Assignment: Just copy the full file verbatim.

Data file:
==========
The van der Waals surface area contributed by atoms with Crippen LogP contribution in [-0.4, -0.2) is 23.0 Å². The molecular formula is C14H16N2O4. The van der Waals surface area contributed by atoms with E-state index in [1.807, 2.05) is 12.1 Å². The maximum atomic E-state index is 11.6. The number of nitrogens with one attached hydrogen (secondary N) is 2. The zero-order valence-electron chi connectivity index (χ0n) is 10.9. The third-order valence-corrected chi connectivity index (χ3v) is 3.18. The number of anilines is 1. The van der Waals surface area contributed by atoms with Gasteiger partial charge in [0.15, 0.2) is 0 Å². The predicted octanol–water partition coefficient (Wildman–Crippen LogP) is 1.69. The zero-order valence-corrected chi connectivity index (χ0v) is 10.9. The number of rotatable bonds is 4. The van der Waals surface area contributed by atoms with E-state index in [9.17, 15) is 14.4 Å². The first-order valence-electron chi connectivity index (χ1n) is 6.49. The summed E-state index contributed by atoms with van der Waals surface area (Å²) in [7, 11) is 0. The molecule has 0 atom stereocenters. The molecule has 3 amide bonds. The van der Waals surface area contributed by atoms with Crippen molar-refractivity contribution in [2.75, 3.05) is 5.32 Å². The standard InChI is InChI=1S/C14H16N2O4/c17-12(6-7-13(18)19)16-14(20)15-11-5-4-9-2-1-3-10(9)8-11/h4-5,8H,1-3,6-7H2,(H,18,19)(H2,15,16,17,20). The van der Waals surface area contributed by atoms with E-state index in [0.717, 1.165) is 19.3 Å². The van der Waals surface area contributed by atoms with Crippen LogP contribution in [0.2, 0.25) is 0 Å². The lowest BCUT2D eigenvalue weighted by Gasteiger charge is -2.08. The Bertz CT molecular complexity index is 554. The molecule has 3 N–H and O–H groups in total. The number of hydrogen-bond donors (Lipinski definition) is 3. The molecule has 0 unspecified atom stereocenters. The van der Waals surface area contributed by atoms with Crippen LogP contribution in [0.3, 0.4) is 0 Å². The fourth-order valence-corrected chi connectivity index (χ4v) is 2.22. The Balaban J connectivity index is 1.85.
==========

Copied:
The van der Waals surface area contributed by atoms with Crippen LogP contribution in [-0.4, -0.2) is 23.0 Å². The molecular formula is C14H16N2O4. The van der Waals surface area contributed by atoms with E-state index in [1.807, 2.05) is 12.1 Å². The maximum atomic E-state index is 11.6. The number of nitrogens with one attached hydrogen (secondary N) is 2. The zero-order valence-electron chi connectivity index (χ0n) is 10.9. The third-order valence-corrected chi connectivity index (χ3v) is 3.18. The number of anilines is 1. The van der Waals surface area contributed by atoms with Gasteiger partial charge in [0.15, 0.2) is 0 Å². The predicted octanol–water partition coefficient (Wildman–Crippen LogP) is 1.69. The zero-order valence-corrected chi connectivity index (χ0v) is 10.9. The number of rotatable bonds is 4. The van der Waals surface area contributed by atoms with E-state index in [9.17, 15) is 14.4 Å². The first-order valence-electron chi connectivity index (χ1n) is 6.49. The summed E-state index contributed by atoms with van der Waals surface area (Å²) in [7, 11) is 0. The molecule has 0 atom stereocenters. The molecule has 3 amide bonds. The van der Waals surface area contributed by atoms with Crippen molar-refractivity contribution in [2.75, 3.05) is 5.32 Å². The standard InChI is InChI=1S/C14H16N2O4/c17-12(6-7-13(18)19)16-14(20)15-11-5-4-9-2-1-3-10(9)8-11/h4-5,8H,1-3,6-7H2,(H,18,19)(H2,15,16,17,20). The van der Waals surface area contributed by atoms with E-state index in [0.717, 1.165) is 19.3 Å². The van der Waals surface area contributed by atoms with Crippen LogP contribution in [0.2, 0.25) is 0 Å². The lowest BCUT2D eigenvalue weighted by Gasteiger charge is -2.08. The Bertz CT molecular complexity index is 554. The molecule has 3 N–H and O–H groups in total. The number of hydrogen-bond donors (Lipinski definition) is 3. The molecule has 0 unspecified atom stereocenters. The van der Waals surface area contributed by atoms with Crippen LogP contribution in [0.3, 0.4) is 0 Å². The fourth-order valence-corrected chi connectivity index (χ4v) is 2.22. The Balaban J connectivity index is 1.85.